Defining Working-Class Literature(s): A Comparative Approach Between U.S. Working-Class Studies and Swedish Literary History
Keywords: working-class literature, working-class studies, American literature, Swedish literature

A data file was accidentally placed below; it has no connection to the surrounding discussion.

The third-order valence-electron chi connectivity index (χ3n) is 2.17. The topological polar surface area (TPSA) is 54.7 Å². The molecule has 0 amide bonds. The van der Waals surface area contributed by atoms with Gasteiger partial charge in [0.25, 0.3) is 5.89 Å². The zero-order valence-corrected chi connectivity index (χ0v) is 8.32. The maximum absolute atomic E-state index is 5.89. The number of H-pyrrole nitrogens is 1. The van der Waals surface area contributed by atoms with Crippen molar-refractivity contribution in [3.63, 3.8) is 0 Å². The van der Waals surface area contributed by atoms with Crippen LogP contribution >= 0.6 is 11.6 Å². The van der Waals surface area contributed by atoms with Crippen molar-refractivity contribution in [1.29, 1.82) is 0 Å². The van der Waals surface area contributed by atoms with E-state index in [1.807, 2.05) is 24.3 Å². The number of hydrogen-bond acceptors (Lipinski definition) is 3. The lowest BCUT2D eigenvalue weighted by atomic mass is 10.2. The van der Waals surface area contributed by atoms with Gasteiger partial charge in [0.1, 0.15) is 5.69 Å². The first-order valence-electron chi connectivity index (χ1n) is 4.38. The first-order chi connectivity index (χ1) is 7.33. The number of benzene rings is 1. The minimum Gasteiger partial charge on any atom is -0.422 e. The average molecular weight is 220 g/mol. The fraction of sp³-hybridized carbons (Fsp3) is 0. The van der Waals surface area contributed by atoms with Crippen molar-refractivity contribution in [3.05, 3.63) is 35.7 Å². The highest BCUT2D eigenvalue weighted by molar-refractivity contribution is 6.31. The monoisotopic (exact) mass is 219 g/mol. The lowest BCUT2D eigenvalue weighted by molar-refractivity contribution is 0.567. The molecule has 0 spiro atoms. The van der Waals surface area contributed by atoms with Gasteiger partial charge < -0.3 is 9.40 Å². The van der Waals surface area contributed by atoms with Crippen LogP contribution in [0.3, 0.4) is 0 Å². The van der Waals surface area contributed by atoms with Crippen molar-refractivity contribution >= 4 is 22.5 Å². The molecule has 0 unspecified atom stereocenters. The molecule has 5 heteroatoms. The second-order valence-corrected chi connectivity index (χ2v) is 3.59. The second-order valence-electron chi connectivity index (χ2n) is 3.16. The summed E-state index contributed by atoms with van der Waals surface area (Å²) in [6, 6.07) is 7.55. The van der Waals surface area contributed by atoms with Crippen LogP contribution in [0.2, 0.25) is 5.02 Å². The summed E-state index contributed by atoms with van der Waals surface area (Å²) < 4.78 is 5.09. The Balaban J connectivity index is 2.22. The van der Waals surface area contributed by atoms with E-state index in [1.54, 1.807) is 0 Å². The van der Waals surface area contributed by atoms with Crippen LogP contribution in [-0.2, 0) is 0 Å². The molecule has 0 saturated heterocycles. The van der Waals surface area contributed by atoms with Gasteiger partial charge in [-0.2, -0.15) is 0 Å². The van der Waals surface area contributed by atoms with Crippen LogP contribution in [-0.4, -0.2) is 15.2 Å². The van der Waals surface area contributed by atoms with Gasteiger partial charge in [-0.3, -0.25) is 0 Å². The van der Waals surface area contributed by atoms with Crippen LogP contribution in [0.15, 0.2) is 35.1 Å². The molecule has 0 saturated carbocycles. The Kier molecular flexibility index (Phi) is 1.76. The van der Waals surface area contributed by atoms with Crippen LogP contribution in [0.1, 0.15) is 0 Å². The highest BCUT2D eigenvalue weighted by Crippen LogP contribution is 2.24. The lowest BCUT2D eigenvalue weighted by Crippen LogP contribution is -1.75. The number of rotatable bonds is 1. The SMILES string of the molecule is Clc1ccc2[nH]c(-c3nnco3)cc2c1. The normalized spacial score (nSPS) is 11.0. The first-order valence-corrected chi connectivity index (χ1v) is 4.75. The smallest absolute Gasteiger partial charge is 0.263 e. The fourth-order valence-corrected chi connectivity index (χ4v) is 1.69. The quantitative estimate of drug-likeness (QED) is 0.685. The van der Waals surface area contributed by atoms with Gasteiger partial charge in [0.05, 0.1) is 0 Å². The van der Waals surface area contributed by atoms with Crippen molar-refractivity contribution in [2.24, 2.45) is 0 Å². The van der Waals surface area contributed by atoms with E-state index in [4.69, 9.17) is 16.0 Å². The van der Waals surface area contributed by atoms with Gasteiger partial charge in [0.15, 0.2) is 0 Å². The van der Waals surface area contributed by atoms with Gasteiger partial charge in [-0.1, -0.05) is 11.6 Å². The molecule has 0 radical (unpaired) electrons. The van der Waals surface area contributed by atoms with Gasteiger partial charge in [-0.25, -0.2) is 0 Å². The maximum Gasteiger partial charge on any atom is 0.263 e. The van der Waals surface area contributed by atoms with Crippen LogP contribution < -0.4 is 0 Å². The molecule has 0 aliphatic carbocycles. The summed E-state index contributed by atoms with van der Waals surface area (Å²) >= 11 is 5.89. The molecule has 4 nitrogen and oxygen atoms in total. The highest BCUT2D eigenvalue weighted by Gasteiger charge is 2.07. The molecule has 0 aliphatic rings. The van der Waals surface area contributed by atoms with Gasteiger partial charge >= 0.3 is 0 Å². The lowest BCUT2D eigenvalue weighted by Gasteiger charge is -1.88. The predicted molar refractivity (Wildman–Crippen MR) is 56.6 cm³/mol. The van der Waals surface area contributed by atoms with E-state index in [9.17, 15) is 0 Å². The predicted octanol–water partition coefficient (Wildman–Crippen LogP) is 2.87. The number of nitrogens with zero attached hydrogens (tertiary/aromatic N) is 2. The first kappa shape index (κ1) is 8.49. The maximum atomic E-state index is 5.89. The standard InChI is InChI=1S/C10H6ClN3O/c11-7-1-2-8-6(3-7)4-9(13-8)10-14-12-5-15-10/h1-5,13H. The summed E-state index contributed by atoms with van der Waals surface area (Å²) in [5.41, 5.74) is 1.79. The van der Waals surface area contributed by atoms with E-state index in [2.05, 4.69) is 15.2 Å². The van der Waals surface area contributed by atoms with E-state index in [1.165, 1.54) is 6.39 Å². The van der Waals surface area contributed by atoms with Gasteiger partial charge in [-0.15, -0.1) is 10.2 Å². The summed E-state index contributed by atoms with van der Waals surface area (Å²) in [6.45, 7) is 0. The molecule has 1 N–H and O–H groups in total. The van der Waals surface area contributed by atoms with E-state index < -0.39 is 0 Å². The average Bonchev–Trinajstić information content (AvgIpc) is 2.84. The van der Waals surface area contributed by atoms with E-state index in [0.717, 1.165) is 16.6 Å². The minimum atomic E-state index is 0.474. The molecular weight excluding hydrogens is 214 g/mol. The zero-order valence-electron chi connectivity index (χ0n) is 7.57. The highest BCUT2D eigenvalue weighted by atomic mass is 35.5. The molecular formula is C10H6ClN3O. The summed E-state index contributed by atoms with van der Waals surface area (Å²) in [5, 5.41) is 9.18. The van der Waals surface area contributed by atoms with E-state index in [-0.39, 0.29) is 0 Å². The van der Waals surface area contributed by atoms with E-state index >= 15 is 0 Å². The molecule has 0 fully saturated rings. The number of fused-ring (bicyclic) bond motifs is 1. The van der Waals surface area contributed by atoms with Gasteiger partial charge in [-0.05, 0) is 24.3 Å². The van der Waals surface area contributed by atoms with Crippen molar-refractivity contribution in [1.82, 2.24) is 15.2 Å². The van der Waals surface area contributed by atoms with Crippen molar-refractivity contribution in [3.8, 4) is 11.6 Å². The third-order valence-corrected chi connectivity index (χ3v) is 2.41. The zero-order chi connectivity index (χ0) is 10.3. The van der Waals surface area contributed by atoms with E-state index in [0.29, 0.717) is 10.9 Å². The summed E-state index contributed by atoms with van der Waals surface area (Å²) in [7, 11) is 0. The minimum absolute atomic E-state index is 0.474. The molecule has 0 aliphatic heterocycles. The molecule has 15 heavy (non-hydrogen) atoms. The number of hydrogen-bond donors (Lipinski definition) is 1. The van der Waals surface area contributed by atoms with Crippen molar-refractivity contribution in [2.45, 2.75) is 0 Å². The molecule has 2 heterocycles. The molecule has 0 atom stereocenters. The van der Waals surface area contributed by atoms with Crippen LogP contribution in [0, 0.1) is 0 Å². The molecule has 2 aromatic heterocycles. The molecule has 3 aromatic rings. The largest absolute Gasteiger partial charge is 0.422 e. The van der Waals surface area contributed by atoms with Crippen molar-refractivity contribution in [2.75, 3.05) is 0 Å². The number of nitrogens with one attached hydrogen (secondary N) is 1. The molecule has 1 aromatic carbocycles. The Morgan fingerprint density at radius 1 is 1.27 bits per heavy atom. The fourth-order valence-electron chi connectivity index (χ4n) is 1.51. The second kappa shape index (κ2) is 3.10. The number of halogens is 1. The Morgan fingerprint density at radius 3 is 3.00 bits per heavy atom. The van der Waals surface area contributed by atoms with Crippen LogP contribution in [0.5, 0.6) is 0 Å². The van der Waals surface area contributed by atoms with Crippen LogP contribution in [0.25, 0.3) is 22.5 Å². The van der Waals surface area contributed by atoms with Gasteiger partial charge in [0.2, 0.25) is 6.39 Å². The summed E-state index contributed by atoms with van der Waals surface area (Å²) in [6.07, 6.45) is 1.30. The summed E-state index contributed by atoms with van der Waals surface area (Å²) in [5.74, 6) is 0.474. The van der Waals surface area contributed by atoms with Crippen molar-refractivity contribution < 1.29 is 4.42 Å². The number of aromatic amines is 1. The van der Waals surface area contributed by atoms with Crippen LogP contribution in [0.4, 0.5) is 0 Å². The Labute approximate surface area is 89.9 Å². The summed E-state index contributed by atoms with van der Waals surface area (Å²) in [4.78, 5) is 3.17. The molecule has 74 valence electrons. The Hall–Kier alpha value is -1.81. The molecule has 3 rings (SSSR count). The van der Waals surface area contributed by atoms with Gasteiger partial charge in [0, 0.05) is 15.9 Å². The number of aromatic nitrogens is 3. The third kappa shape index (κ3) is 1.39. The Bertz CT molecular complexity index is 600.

AbstractThe aim of this article is to contribute to the theoretical understanding of the phenomenon of working-class literature through a comparison of how it has developed in two countries—Sweden and the United States—and, more importantly, how it has been conceptualized in two academic fields: contemporary U.S. working-class studies and the study of Swedish literary history. By establishing a dialogue between these places and fields, we explore differences as well as common threads of working-class literatures and the historical forces that helped create them, thereby allowing us greater understandings of the phenomenon of working-class literature. After outlining the conceptualizations of working-class literature within contemporary U.S. working-class studies and the study of Swedish literary history respectively, and discussing the material and historical contexts shaping them, we offer theoretical critiques of these conceptualizations and suggest possible comparative approaches that might help us expand and better understand the phenomenon of working-class literature. Our main argument is that our analysis makes visible two important features of this literature. The first of these, inscribed in the very concept of the term, is that working-class literature is both a literary phenomenon and a representation of working-class life. The second feature—a far less obvious, but not less important one—is that working-class literature is always historically and geographically situated and, thus, assumes divergent shapes in different times and locations. This opens up for an understanding of working-class literature as a phenomenon always in a process of formation. Loosening myopic nationalist understandings of working class literatures in favor of a comparative approach expands our understandings of them and allows for new vantage points in the analysis of the relationship between class and culture.
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